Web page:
Arena regularly publishes insights and analysis on important trends impacting manufacturing. Is there an emerging business technology development you deem important or want us to cover? Comment on our blog.
Wearable Electronics Are in Vogue
Despite the fact that consumer electronics companies are embroiled in a fiercely competitive, price-driven market, new wearable high tech devices and mobile electronics are booming and lucrative.
According to a recent survey by Enterprise Mobility, 72% of IT decision-maker respondents plan to spend more than 20% of their 2014 budget on enterprise mobility solutions and products. And 20% – 30% of enterprises plan to integrate their existing applications to other devices—like wearable computing.
Check out Intel’s “make it wearable” incubator program.
Interest in sporting these devices for consumers on the move is spearheaded by behemoths, such as Google and Sony. However, the market is also hot with other innovative product companies, such as Fitbit, Misfit Wearables and Jawbone.
Points to Ponder: More traditional clothing companies will be designing wearables with embedded technology by partnering with high tech supply chains and software development companies. It’s only a matter of time before we begin thinking of part and component manufacturers as couture brands. Just look at Lady Gaga’s flying dress.
Opportunity Cost – Not Cost Savings – Drives Demand for Cloud
Forrester forecasts that the global market for cloud computing will grow from $40 billion to more than $241 billion in the next ten years. Characterized as cost-effective, flexible and secure, cloud applications can deliver opportunity cost savings that even dwarf the financial Total Cost of Ownership (TCO) model.
For example, when a business pays a large upfront cost for a software solution, it no longer has that cash available to grow the core business. A core business that routinely could be making them margins some multiple in excess of what those now encumbered funds earn. An on-premise software solution that costs $250,000 plus 22% for maintenance equates to a $305,000 expense for the first year — and $55,000 each year thereafter. Compare that with a SaaS solution that costs just $70,000/year for the same number of users.
The SaaS option saves you $235,000 the first year of ownership. Boom. That found money can now be spent on engineers who will bring in $1,000,000 of additional revenue to your company. In this scenario, the opportunity cost of on-premise is $930,000—just for the first year. And the cost just keeps getting bigger every year thereafter.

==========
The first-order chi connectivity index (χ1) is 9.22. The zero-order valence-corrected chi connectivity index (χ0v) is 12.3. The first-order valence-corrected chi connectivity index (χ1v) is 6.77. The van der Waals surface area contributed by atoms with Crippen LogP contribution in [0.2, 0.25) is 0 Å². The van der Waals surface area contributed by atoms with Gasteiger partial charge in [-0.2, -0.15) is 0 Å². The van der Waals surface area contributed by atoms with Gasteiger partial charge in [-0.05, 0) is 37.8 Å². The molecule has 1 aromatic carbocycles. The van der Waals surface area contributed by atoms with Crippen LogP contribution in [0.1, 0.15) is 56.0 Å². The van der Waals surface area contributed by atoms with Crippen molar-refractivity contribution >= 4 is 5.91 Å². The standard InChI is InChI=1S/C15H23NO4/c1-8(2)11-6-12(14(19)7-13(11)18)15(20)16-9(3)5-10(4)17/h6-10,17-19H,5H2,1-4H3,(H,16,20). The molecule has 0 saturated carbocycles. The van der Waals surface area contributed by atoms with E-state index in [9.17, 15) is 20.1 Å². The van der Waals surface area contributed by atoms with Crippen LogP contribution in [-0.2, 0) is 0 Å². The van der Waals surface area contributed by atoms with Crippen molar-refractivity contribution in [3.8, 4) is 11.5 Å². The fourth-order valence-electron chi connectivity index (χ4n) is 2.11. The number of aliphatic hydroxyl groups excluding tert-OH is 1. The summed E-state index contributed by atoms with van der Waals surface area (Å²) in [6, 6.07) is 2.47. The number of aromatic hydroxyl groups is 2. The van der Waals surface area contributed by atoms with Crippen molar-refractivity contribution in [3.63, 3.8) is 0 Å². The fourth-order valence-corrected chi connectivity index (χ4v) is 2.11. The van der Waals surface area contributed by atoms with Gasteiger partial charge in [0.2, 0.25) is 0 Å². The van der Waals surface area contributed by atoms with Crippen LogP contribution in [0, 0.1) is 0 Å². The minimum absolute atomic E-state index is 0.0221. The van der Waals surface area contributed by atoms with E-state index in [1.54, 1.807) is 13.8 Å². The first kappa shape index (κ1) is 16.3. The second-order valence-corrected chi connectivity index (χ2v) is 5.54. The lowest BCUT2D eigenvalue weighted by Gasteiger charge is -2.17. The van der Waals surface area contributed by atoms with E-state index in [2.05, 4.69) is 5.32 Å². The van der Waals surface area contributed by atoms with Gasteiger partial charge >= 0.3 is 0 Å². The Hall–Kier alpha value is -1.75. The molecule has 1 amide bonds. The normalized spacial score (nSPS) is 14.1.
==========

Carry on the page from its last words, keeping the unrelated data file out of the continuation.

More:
Points to Ponder: More companies are evaluating on-premise software’s total cost of ownership, taking into consideration the full infrastructure, network, software license, support and upgrades, when choosing between on-premise and SaaS. Even more importantly, companies are recognizing opportunity costs—not cost savings—as an even more important business driver.
Disruptive Innovations Unlock Product Design Possibilities
According to a recent World Batteries Market Report, world demand for primary and secondary batteries is collectively forecast to rise 8.5% per year to $144 billion in 2016. China is predicted to remain the largest national market for batteries and will also be the fastest growing market, bolstered by an enormous electronics manufacturing segment as well as expanding output and motor vehicle use.
The report forecasts that sales to consumer markets will post the fastest gains through 2016. Rising incomes in developing nations will drive greater use of basic battery powered devices, while expanding use of portable electronics will fuel demand from the consumer market worldwide.
There’s no doubt the disruptive future of batteries, such as the lithium-ion, which—while small in size—will play a big role in unlocking the future of product design and development for everyone from OEMs to component manufacturers.
Because of this disruptive change, innovative companies require not only continued discipline and foresight, but also product design solutions that enable them to rapidly embrace change and shift product directions quickly to stay competitive.
Points to Ponder: Companies without the vision and tools to respond to disruptive change swiftly could lose in this competitive high tech market. Click here to learn more.
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